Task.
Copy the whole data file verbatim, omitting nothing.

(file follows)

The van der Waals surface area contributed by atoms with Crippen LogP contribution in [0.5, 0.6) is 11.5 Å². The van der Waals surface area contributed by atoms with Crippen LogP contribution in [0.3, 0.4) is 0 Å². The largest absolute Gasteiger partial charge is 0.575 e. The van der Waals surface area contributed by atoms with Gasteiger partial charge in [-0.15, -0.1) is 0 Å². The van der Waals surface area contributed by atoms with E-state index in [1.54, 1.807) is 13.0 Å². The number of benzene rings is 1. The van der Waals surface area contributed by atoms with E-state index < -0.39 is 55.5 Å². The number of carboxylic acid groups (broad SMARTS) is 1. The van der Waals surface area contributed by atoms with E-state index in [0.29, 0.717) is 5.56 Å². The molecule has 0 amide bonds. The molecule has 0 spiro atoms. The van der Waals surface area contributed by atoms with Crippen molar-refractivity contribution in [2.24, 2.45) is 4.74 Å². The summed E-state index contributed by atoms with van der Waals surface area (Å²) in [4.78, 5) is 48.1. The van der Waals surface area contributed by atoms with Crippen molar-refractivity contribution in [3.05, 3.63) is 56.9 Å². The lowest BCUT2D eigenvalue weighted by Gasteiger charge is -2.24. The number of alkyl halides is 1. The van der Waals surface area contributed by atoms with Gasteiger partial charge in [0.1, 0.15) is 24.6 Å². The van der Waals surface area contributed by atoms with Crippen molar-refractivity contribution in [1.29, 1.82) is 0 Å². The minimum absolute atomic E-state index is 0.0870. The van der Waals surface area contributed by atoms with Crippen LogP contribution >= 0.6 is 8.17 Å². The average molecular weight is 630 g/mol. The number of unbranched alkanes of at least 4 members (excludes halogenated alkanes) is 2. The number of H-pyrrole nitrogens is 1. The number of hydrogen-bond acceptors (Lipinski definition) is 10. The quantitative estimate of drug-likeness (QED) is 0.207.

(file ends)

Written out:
The van der Waals surface area contributed by atoms with Crippen LogP contribution in [0.5, 0.6) is 11.5 Å². The van der Waals surface area contributed by atoms with Crippen LogP contribution in [0.3, 0.4) is 0 Å². The largest absolute Gasteiger partial charge is 0.575 e. The van der Waals surface area contributed by atoms with Gasteiger partial charge in [-0.15, -0.1) is 0 Å². The van der Waals surface area contributed by atoms with E-state index in [1.54, 1.807) is 13.0 Å². The number of benzene rings is 1. The van der Waals surface area contributed by atoms with E-state index < -0.39 is 55.5 Å². The number of carboxylic acid groups (broad SMARTS) is 1. The van der Waals surface area contributed by atoms with E-state index in [0.29, 0.717) is 5.56 Å². The molecule has 0 amide bonds. The molecule has 0 spiro atoms. The van der Waals surface area contributed by atoms with Crippen molar-refractivity contribution in [2.24, 2.45) is 4.74 Å². The summed E-state index contributed by atoms with van der Waals surface area (Å²) in [4.78, 5) is 48.1. The van der Waals surface area contributed by atoms with Crippen molar-refractivity contribution in [3.05, 3.63) is 56.9 Å². The lowest BCUT2D eigenvalue weighted by Gasteiger charge is -2.24. The number of alkyl halides is 1. The van der Waals surface area contributed by atoms with Gasteiger partial charge in [0.1, 0.15) is 24.6 Å². The van der Waals surface area contributed by atoms with Crippen molar-refractivity contribution in [1.29, 1.82) is 0 Å². The minimum absolute atomic E-state index is 0.0870. The van der Waals surface area contributed by atoms with Crippen LogP contribution >= 0.6 is 8.17 Å². The average molecular weight is 630 g/mol. The number of unbranched alkanes of at least 4 members (excludes halogenated alkanes) is 2. The number of H-pyrrole nitrogens is 1. The number of hydrogen-bond acceptors (Lipinski definition) is 10. The quantitative estimate of drug-likeness (QED) is 0.207.